As Etsey tells the story in an October 1948 letter to Leslie Johnson, the first Secretary of the Commission, “we almost lost the opportunity to purchase [Rolling Ridge] until I hit upon an idea that worked.” Etsey’s idea: “Naming the large room within the main building Tyson Hall. It took many months of persistent, courteous, diplomatic action to finally get the property upon this latter basis,” but it worked. Etsey was not only able to get Tyson to reduce the price to $50,000 but he was also able to negotiate for “a Chevrolet truck, power equipment, tools, and furniture, with light fixtures etc.” Success!
Agreement with Tyson for purchase of the property for $50,000 was the first big hurdle, with many more challenges to follow as “the real beginning” of Rolling Ridge required “proper financing and programming so that it will serve the purposes for which we have acquired it.”
The entire third floor of the house along with the Carriage House and servant apartments required completion as the areas had remained unfinished during the 20 years Tyson owned the property. This estimated cost was $5,000. Additional furnishing was estimated at $5,000. Maintenance was estimated at $8,000. Interest on the loan was estimated at $2,000. The fundraising goal became $70,000.
With the Rolling Ridge Commission approved in May 1948 and purchase agreement in July, the funds on hand to pay the deposit were limited. Fundraising efforts needed to move quickly as an initial deposit of $5,000 was due to Tyson five days after the purchase agreement, with an additional $7,500 needed in 90 days so that the Rolling Ridge Commission could “assume responsibility for management and operation of the property.” In total, $12,500 was to be paid up front with a mortgage of $37,500 and 4% interest.
To lead the efforts, members of the Commission generously stepped forward with those contributing $1,000 or more listed in the Book of Remembrance and recorded as “Charter Members.” Methodist church groups, youth groups, women’s groups, and many individuals soon began contributing and pledging monthly gifts. Even the New England Conference financially supported this effort with $9,088.48 from the Long-Sought-For-Pond-Fund being made available to the Commission to “complete the purchase of the Rolling Ridge Estate.”
On October 2nd, over 1,000 gathered to consecrate Rolling Ridge as “a Methodist religious education center.” With New England Conference Bishop John Wesley Lord presiding, the ministry was characterized as “an adventure in faith” as he predicted “the future strategy and of the officers and leaders of the church will justify this endeavor.” Selby also announced the effort of raising $100,000 to “convert the estate into one of the finest centers of its kind in the country.”
With great vision and intention, Rolling Ridge began with lots of money to raise and lots of work to do to create the physical space required for the ministry to occur. As fundraising faltered in 1949, a non-interest bank loan was secured so that improvements could be completed. By June 1950, just under two years after the purchase from Russell Tyson, 6 Youth Institutes, 9 Adult and Young Adult Conferences, Institutes and Training Schools, 46 groups from Methodist churches, 17 Student Christian Conference, and many other groups had already experienced the beauty and blessings of Rolling Ridge.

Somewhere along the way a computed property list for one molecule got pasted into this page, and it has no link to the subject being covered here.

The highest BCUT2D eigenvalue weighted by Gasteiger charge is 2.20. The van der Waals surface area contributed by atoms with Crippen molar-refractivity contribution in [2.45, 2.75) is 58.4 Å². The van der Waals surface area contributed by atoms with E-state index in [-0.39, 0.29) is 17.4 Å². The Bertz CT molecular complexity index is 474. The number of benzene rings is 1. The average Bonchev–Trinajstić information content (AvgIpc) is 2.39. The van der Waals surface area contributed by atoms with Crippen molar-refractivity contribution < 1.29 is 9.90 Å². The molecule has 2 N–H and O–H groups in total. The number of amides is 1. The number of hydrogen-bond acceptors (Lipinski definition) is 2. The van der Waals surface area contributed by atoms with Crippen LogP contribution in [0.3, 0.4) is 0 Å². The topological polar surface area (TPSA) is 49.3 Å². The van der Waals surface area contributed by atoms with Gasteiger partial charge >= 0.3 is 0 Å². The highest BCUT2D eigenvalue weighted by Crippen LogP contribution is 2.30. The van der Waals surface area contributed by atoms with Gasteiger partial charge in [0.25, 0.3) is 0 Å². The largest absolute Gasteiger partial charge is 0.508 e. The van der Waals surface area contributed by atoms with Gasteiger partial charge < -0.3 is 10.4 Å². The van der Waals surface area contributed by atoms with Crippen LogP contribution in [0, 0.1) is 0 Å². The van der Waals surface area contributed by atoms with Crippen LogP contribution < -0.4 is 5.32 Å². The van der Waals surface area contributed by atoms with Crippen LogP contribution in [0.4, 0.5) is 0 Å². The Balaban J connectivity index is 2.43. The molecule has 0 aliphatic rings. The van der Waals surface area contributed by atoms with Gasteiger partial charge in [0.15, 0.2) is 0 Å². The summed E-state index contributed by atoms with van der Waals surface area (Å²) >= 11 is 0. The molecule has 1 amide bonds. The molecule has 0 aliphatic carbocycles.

Bishop Lord’s description of the Ridge as “an adventure in faith” at the 1948 dedication morphed into “A Venture in Faith,” which would frame the fundraising efforts of the early years, leading to a major campaign 10 years later to pay off the mortgage. “The Miracle of Rolling Ridge” set a goal of $175,000.
While there were large donors who stepped up during the first decade – F. Stanley Beveridge with $25,000 to build a dining room in memory of his wife Theresa and the Horace A. Moses Foundation with $15,000 to build the dormitories over the garage, it was the small and faithful gifts of countless many that have financially supported and sustained the Ridge throughout its history.
75 years later and the “Venture in Faith” continues, as does the fundraising. While we prayerfully wait for our next large donor – our next Beveridge, Moses, or Tyson – to support our efforts to upgrade our 100 year old building, we know that it has been and always will be the small and faithful gifts from people whose lives have been blessed by the Ridge.
We received a check in the mail this week from someone on the West Coast who regularly joins one of our ONLINE SoulCare groups. Inside a beautiful card there was a simple handwritten note, “Thank you for all you do.” That testimony is the Miracle of Rolling Ridge. That transformed life is the Venture in Faith. The love that sent that check is the reason our ministry has continued for 75 years.
As we approach our 75th anniversary celebration on Sunday, September 24th, we hope that you will join us on our beautiful and historic grounds as we remember the legacy of our ministry, celebrate the “diamonds” in our history, and look forward to our future together. From 10-2 pm we will celebrate with artists and musicians (and of course, food), with our official anniversary program and memorial dedications beginning at 2 pm. Click here for more information.
And on this 75th year of the Ridge, we invite you to become one of those faithful financial supporters that has sustained us through the years. A gift of $75 or $750, or maybe even $75,000 is one way you can say thanks to the Ridge and to God for this ministry. Click here to give your gift of thanks to the Ridge.
As it was in the beginning in 1948, your support allows us to create space ONSITE and now ONLINE on this ever evolving “Venture of Faith.” Thank you for all you do to make Rolling Ridge the ministry it has been and all that it will be as a blessed sacred space over the next 75 years.
** A special note of appreciation to the now deceased Dr. Leslie H. Johnson, Secretary of the Commission 1948-1958, who compiled the “big red book” (pictured above) from which much of the information in this article comes. Johnson’s notation: “These minutes have been kept in rather lengthy detail, but it was felt by him that most of the members of the Commission could be kept better informed by doing so. Therefore, these lengthy epistles.” Because of his detailed minutes we today get a good understanding of how Rolling Ridge came to be. Thank you, Dr. Johnson!
As the Executive Director of Rolling Ridge, Lawrence works in partnership with the staff to ensure that the guest experience at the Ridge is top quality. He also partners with retreat leaders to provide excellent programming at the Ridge, and is ...